SAN DIEGO-To the north, fires ripped through upscale suburban neighborhoods. To the south, black smoke boiled up from the hills. And to the west, flames devoured multimillion dollar estates. For the residents of San Diego County, the past 48 hours have seemed like 2003 all over again.
For the second time in four years, catastrophic wildfires roared across the county, whipped and driven by hot desert winds known as "Santa Anas." By 5 p.m. on Oct. 22, at least 600 structures (including 500 homes) had burned, with flames closing in on communities that burned to the ground in the massive fires that tore through San Diego County in 2003. By 8 p.m., the "Witch Fire," the county's northern-most conflagration, had consumed 145,000 acres and was zero percent contained. To the south, the "Harris Fire" had crawled over 22,000 acres and was only five percent contained.
The San Diego fires reached full force as emergency crews farther north battled an enormous blaze in the seaside enclave of Malibu. Fire officials called the California wildfires a "Hydra," with at least 15 separate burns raging in seven counties.
By evening, nearly 250,000 people had been evacuated in San Diego County alone, with residents fleeing to area high schools and to Qualcomm Stadium, located in the center of the city proper. Cars and motorhomes ringed the stadium with some people seeking shelter inside the NFL Chargers' home venue, and others setting up makeshift campsites in the parking lot.
Near dawn on Oct. 22, prompted by a mandatory evacuation order, the Sanger family fled their home in Rancho Bernardo, an affluent community off Interstate 15 near the San Diego Wild Animal Park. By twilight, the family-including four kids, ages, 6, 8, 10, and 12-was setting up a bright yellow tent in the parking lot at Qualcomm Stadium.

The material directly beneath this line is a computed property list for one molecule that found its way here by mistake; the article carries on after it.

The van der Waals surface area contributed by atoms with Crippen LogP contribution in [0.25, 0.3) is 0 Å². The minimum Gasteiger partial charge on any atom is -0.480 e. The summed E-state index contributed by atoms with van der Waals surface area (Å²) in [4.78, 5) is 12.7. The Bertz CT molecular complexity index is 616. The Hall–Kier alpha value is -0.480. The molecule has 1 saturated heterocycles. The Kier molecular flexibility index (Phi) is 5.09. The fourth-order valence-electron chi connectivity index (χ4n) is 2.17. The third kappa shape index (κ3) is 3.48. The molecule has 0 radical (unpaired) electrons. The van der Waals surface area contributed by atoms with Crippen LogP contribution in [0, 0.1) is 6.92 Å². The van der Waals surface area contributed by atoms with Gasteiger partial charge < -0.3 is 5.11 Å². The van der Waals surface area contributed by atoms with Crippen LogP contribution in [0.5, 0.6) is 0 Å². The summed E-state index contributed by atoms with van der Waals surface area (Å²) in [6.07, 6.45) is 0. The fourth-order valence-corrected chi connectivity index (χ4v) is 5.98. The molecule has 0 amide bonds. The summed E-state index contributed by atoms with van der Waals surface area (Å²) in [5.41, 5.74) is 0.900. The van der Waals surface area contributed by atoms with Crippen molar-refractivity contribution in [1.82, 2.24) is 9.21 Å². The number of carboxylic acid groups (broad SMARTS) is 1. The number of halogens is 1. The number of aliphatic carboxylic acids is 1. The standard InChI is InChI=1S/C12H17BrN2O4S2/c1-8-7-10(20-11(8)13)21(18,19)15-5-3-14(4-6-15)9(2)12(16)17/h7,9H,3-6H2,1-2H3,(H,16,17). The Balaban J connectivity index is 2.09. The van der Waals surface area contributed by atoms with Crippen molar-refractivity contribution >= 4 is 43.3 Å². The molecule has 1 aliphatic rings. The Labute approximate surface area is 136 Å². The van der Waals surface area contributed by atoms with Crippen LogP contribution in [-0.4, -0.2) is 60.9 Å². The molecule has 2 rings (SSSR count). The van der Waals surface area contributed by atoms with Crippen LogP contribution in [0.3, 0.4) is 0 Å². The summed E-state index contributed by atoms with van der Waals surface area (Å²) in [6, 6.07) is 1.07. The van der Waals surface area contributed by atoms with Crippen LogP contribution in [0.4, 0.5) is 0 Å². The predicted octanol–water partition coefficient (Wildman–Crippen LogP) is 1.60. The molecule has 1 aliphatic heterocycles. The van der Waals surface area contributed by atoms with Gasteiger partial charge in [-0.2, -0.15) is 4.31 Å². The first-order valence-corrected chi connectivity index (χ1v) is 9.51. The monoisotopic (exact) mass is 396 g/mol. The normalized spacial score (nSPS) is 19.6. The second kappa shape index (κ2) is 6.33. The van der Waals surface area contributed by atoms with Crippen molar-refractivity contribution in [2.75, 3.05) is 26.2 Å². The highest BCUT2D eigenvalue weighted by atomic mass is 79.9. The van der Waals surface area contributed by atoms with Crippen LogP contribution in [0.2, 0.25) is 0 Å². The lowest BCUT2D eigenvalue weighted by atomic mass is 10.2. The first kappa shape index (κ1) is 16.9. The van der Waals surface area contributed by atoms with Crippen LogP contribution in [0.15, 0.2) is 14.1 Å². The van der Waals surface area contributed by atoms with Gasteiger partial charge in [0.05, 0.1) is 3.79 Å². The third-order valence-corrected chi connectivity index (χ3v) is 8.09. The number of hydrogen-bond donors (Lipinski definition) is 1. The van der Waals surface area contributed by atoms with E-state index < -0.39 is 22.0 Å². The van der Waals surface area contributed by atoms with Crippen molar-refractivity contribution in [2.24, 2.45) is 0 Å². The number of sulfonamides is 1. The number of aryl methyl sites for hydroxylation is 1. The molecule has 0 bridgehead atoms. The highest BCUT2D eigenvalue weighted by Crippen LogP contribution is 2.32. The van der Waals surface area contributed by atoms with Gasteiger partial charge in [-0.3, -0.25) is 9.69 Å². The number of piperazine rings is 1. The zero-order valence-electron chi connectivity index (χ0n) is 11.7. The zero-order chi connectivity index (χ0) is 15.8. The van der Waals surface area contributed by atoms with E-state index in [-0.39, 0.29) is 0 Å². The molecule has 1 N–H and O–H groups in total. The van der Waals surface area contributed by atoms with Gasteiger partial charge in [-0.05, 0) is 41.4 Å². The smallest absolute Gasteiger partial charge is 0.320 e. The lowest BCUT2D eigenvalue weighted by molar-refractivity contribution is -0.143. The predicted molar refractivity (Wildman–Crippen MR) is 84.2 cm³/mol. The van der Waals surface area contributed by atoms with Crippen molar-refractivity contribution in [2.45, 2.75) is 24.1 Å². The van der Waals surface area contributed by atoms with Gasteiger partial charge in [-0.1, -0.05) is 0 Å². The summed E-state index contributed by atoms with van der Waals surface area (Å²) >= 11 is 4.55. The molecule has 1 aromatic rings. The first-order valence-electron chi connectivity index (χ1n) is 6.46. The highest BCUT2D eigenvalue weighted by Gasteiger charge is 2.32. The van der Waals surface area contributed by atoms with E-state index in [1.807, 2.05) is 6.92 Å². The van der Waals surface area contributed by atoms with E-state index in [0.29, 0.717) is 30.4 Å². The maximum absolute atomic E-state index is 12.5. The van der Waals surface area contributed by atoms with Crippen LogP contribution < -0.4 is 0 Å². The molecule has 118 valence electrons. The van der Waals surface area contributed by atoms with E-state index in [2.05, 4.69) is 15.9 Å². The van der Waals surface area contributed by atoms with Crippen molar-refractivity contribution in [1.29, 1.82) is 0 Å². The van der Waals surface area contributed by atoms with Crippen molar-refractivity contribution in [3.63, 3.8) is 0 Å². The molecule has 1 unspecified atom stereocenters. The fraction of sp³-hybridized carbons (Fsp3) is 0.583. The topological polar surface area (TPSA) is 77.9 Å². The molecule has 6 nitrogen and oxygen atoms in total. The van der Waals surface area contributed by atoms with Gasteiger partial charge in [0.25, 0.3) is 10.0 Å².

"We don't even know if we have a home to go back to," said plumbing firm owner Martin Sanger, as he grappled with the tent's frangible poles. "They won't let us go back and find out."
Though worried about his home, Martin Sanger remained upbeat. "You know what the best thing about today is? The generosity of the people. This tent isn't ours, that mattress isn't ours, and those blankets aren't ours," he said, gesturing across the three marked parking spaces his family will call home for at least one night. "People just came up and gave them to us. If there's one thing I'm going to do in the future it will be to help people in disasters, because I have so appreciated it."
Inside Qualcomm, the mood was similarly sanguine as most evacuees coped cheerfully with the early stages of displacement. Unofficial estimates of the number of people taking refuge there ranged from 3,500 to 10,000. Volunteers manned food stands and donation bins, handing out everything from fresh deli sandwiches to sleeping bags to cots. Some insurance companies had already set up booths.
Near Gate A, a blues band entertained with a raucous version of "Mustang Sally." The musicians don't normally play together, said drummer D.J. Jackson, 63. But, hearing of fire refugees, one old friend called another and another, until they had enough guys-then they assembled with amps and instruments at Qualcomm to lift spirits with music.
Though most evacuees seemed determined to smile through a night spent in an uncovered stadium, frustration crept through the cracks. Knots of people gazed up anxiously at wall-mounted televisions, hoping their home address wouldn't appear in the "crawl" across the bottom of the screen that listed homes that had burned.
At an emergency medical station, an agitated woman in a baggy orange football jersey tried to wrangle a wheelchair from a pair of no-nonsense female EMTs who were unmoved by her plight. "I've got two kids here and I need it to push them around!"
Meanwhile, San Diego fire crews need help, too. Gov. Arnold Schwarzenegger said reinforcements were inbound from Nevada and Arizona. The governor also pledged to redeploy 800 National Guard troops from border duty to help with evacuations and crowd control.